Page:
This is pretty great, Lana! I like your take on this a lot!

But as you know, doing decent statistics work requires much more background than one might hope. Until that background is incorporated into HCI programs, I think there is potential for a lot of abuse (I’m quite surprised that people commit the p-value fallacy actually, that’s kind of obvious as there are no probabilities in play there).

Random aside about statistical power — the following is quite an interesting take on it:

http://www.sciencedirect.com/science/article/pii/S1053811912003990

With the following rebuttal:

http://www.talyarkoni.org/blog/2012/04/25/sixteen-is-not-magic-comment-on-friston-2012/

Thanks for your comment, Ying! I’m trying to understand what you mean by “there are no probabilities in play”? The correct way of interpreting p-values is “the probability of the observed data given null hypothesis.” But, according to the paper, many researchers think it means “the probability of the null hypothesis given the observed data.” Which isn’t right, right?

Yes, your interpretation is pretty much correct — it’s the probability (under the null hypothesis H_0) of observing data at least as extreme that the one observed. This “probability that H_0 is true” idea is just wrong.

No in a technical sense: from a frequentist (“natural”) view of statistics, you can’t really attach a probability to hypotheses being true. The problem is that p-values are Frankensteined onto modern statistics and aren’t really a coherent framework, and this makes interpretation really really hard.

Point 5 is interesting, but there are a lot of traps in Bayesian statistics, and you have to buy their model, which is pretty unnatural at first.

I see these “we need better stats” papers from time to time. Typically, I just disregard them for the same reasons you mentioned in the last section of the post. Design can’t be treated as rigorously as the hard sciences because we deal with so much subjective uncertainty the scientific method becomes irrelevant. Our tests do not always yield the same results even when the study is recreated and, frankly, recreating a study is hard enough. Most of the time we are running tests into order to validate a hunch we have and want to pursue. I run into this problem all the time when I’m building analytic tools for game designers. A set of collected player data and a good analytic tool will only get you so far. Design needs to happen before and after data is collected and analyzed, no matter the significance of it. Those who want tighter regulations on study results probably believe that when papers state they found their data to be significant those papers have a stronger argument. But how many times have you run a user study where one participant did something off the wall and it snowballed into something awesome for your design? Those are not significant events in the stats sense but are in a design sense. It just comes down to the fact that you can’t regulate design or art using scientific procedures. Those procedures are just another tool we can wield.

Also ,speaking from a humanities perspective, I assume that the people at CHI who worry about better stats get sick of humanities people mucking up their conference with their flaky papers about design 🙂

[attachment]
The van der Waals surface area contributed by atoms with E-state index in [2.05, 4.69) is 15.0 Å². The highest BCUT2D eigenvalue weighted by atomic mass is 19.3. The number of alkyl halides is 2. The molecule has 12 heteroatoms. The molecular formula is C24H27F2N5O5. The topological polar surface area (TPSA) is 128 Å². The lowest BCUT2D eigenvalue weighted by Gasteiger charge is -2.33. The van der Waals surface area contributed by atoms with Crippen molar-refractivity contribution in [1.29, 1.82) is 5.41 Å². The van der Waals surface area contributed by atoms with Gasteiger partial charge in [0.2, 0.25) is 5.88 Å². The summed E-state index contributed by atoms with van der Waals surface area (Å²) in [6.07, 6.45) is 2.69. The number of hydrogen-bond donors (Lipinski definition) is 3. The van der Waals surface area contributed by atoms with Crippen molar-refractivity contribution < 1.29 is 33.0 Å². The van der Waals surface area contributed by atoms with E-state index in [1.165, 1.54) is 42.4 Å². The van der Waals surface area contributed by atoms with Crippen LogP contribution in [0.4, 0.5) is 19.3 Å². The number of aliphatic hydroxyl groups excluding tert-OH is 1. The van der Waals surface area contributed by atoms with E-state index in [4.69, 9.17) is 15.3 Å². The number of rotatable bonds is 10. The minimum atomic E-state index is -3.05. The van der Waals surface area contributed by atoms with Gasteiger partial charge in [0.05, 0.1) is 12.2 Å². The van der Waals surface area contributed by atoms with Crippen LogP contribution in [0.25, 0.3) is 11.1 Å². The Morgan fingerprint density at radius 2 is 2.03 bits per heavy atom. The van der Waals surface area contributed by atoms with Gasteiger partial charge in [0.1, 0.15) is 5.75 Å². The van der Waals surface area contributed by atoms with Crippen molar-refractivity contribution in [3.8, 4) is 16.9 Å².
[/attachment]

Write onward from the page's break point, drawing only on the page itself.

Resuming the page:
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Lana:

I think that your last point is exactly right and can also be summed up as you don’t do “hypothesis driven research”– nor do most people that are in the CHI community. This is also related to the point you made about there being a premium for novelty– science is often about iteratively changing experimental variables, which means that existing system are “tweaked” not reinvented/redesigned.

I do appreciate the 7 points that the authors make and would echo two more points that my stats instructor (Robert Rosenthal: http://psych.ucr.edu/faculty/rosenthal/index.html) tattooed (figuratively, of course) in our psyche before leaving grad school:

#8: if you calculate a p value then you must also calculate the effect size.

see: http://effectsizefaq.com/essential-guide-to-effect-sizes/

Here are three succinct reasons why you should report an effect size:

http://effectsizefaq.com/2010/05/31/can-you-give-me-three-reasons-for-reporting-effect-sizes/

1. Your estimate of the effect size constitutes your study’s evidence. A p value might tell you the direction of an effect, but only the estimate will tell you how big it is.

2. Reporting the effect size facilitates the interpretation of the substantive significance of a result. Without an estimate of the effect size, no meaningful interpretation can take place.

3. Effect sizes can be used to quantitatively compare the results of studies done in different settings.

9: If you are doing post-hoc analyses, you must do a Bonferroni adjustment– which gives a more conservative estimate of the p-value.

You basically divide .05 (p-value) by the number of post-hoc analyses you conduct

here’s more: http://en.wikipedia.org/wiki/Bonferroni_correction

And finally, here’s a plug for the stats book that I used in grad school and that my prof co-authored:

http://www.amazon.com/Essentials-Behavioral-Research-Methods-Analysis/dp/0070539294/ref=la_B001IQX9F8_1_1?ie=UTF8&qid=1337886128&sr=1-1